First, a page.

Music: Asgeir, “Until Daybreak,” from Bury the Moon

[I do not necessarily agree with all the views expressed within the articles linked from this page, but I have read them myself in order to make me think more deeply.]

Jesus: God’s Secret Revealed (discussion questions)

Jesus at the Center Series Gfx_App SquareHere are the discussion questions that accompany my message, “Jesus: God’s Secret Revealed,” from this past weekend at Eastbrook Church. This is the first part of our series, “Jesus at the Center,” from the book of Colossians. This week we looked at Colossians 1:24-2:25.

Discussion Questions:

  1. Answer one of these:
    • What has been one the biggest surprises you have ever experienced in your life? What happened and how did you respond?
    • Have you ever carried a secret with you that you were finally able to share with someone? What did it feel like to share the secret?
  2. As we carry forward with our series from Colossians, “Jesus at the Center,” we are looking at Colossians 1:24-2:5. Whether you are on your own or with a small group, begin your study in prayer, asking God to speak to you through His word, and then read that portion aloud.
  3. In verses 24-25, Paul begins this section by highlighting his own work for the church, including his suffering for the sake of Christ and the church. Why do you think Paul emphasizes his own role here? What does this communicate to the believers in Colossae? (You may want to read 2 Corinthians 11:23-28 for a sense of some of Paul’s sufferings.)
  4. Paul takes it a step further, saying: “I fill up in my flesh what is still lacking in regard to Christ’s afflictions.” It’s likely that the second half of verse 25 helps us understand how Paul’s ministry fills in the as of yet incomplete reach of God’s message around the nations that is tied in with the sufferings before the end of the age. What do you think this phrase means?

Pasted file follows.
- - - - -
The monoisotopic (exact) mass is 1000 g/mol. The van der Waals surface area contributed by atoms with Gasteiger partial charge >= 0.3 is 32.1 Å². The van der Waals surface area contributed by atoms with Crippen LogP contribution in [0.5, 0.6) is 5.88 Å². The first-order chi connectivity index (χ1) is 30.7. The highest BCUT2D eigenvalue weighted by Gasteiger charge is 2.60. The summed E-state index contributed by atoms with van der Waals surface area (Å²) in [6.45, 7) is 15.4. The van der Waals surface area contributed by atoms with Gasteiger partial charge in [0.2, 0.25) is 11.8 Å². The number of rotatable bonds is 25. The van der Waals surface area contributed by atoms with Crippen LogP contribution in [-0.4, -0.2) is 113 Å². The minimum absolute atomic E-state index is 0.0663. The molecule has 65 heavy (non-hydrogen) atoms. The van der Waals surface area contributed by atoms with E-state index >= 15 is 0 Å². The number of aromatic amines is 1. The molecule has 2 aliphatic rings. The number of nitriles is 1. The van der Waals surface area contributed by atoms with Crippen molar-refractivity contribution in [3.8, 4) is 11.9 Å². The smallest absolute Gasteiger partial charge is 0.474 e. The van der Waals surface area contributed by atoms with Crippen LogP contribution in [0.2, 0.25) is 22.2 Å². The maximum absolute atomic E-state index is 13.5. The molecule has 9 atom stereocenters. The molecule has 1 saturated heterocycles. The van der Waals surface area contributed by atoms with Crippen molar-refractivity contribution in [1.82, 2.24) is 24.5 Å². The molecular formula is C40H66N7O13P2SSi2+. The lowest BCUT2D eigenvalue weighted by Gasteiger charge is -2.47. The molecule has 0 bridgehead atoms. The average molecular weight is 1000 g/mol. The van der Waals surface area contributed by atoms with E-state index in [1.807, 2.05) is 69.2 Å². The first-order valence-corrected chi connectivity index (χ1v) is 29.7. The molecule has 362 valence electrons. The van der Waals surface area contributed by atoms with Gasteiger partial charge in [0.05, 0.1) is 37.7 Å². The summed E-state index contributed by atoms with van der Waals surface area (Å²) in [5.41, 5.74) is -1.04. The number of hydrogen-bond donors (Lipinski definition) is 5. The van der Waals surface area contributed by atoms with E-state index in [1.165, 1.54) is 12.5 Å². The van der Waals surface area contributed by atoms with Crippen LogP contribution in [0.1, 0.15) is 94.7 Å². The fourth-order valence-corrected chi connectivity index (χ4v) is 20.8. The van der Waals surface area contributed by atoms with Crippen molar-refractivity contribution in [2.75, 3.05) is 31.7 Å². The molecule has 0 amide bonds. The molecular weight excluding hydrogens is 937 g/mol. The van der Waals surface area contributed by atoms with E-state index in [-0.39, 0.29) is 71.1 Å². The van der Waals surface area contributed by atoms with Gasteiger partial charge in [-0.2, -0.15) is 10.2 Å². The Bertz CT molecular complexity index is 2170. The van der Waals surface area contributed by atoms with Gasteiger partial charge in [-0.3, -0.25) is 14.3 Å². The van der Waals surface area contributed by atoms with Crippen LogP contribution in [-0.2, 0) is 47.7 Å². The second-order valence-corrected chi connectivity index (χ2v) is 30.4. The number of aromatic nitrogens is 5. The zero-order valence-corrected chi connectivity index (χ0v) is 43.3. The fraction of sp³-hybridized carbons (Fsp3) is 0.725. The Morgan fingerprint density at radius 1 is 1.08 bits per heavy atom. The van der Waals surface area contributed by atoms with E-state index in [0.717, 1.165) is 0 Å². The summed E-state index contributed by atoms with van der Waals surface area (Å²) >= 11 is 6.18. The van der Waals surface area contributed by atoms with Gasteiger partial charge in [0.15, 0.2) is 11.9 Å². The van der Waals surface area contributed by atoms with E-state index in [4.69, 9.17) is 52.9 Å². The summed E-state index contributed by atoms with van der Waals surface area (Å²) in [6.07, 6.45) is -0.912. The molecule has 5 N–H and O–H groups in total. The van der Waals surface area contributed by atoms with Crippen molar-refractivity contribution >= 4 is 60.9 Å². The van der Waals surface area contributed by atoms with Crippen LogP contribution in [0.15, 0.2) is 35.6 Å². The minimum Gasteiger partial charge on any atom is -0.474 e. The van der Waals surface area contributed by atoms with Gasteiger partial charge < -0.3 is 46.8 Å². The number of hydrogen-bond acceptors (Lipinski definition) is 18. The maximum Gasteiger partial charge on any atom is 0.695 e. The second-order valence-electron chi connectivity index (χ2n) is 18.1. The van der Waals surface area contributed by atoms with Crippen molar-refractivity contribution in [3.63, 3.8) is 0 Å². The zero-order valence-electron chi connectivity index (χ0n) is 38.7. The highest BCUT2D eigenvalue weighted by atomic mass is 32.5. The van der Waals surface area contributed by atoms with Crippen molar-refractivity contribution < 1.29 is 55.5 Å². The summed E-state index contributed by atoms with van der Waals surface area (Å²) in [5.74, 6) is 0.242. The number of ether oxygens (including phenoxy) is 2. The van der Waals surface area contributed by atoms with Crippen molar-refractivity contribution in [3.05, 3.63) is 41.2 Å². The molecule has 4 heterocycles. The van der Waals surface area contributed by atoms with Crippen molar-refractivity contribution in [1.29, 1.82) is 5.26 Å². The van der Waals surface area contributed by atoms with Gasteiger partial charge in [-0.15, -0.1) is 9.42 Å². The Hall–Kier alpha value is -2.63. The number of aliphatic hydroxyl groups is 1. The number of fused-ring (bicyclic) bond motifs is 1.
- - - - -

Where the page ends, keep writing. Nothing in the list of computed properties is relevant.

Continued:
5. The word ‘mystery’ appears three times in this passage (1:26, 27; 2:2). What is this mystery, according to these three references?
  6. Why do you think it is a big deal that the ‘Gentiles’ (literally ‘nations’; that is, non-Jews) are involved in God’s work in Christ?
  7. What does it mean to you that the hope of glory is a part of your life because of Jesus? How does this change the way you think about your daily life and your eternal destiny?
  8. According to verses 28-29, what is Paul’s goal in his teaching of the believers? Why is this important?
  9. It’s likely that 2:1-5 connects with the difficulties in the midst of the Colossian church, which is talked about later in chapter 2:16-23. Because of Paul’s emphasis on Jesus as the full revelation of God’s treasures of wisdom (vs 3), what do you think he might be combatting in the minds and hearts of the believers?
  10. What is one significant thing that God is speaking to you through this study? If you are on your own, you may want to write it down, pray about it, and then share it with someone later. If you are with a small group, share these things with one another and then pray for one another about these things.

Memorize: This week we continue our memorization of Colossians 1:15-20 by focusing on Colossians 1:16. Read the verse through multiple times a day this week. Consider some of our other recommended helps for Bible memorization here: www.eastbrook.org/memorize.

Jesus: God’s Secret Revealed

Jesus at the Center Series Gfx_App Wide
This past weekend at Eastbrook I continued our series, “Jesus at the Center,” by looking at Colossians 1:24-2:5. A key concept in this passage is the ‘mystery’ of God found in Christ. It may not be what you expected. So, we have to ask ourselves: are we ready for this secret?

You can watch the message here, and follow along with the outline below (although I sort of left it behind this weekend). You can also follow the entire series at our web-site, through the Eastbrook app, or through our audio podcast.